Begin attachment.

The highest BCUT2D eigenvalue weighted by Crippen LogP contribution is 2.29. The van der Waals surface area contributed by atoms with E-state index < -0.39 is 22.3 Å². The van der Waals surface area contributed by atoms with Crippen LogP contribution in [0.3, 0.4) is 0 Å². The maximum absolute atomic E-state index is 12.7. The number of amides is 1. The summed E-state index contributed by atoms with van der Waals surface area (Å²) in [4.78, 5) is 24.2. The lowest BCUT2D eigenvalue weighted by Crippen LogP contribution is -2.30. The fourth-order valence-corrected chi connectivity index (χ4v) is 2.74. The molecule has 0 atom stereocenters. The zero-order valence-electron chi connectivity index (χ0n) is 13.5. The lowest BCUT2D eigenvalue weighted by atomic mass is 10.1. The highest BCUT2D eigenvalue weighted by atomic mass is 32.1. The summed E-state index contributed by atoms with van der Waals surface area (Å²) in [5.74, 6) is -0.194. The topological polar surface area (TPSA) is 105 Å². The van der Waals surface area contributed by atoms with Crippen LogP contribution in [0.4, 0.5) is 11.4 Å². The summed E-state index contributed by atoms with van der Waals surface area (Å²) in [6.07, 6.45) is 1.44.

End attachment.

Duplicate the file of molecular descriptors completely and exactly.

The highest BCUT2D eigenvalue weighted by Crippen LogP contribution is 2.29. The van der Waals surface area contributed by atoms with E-state index < -0.39 is 22.3 Å². The van der Waals surface area contributed by atoms with Crippen LogP contribution in [0.3, 0.4) is 0 Å². The maximum absolute atomic E-state index is 12.7. The number of amides is 1. The summed E-state index contributed by atoms with van der Waals surface area (Å²) in [4.78, 5) is 24.2. The lowest BCUT2D eigenvalue weighted by Crippen LogP contribution is -2.30. The fourth-order valence-corrected chi connectivity index (χ4v) is 2.74. The molecule has 0 atom stereocenters. The zero-order valence-electron chi connectivity index (χ0n) is 13.5. The lowest BCUT2D eigenvalue weighted by atomic mass is 10.1. The highest BCUT2D eigenvalue weighted by atomic mass is 32.1. The summed E-state index contributed by atoms with van der Waals surface area (Å²) in [5.74, 6) is -0.194. The topological polar surface area (TPSA) is 105 Å². The van der Waals surface area contributed by atoms with Crippen LogP contribution in [0.4, 0.5) is 11.4 Å². The summed E-state index contributed by atoms with van der Waals surface area (Å²) in [6.07, 6.45) is 1.44.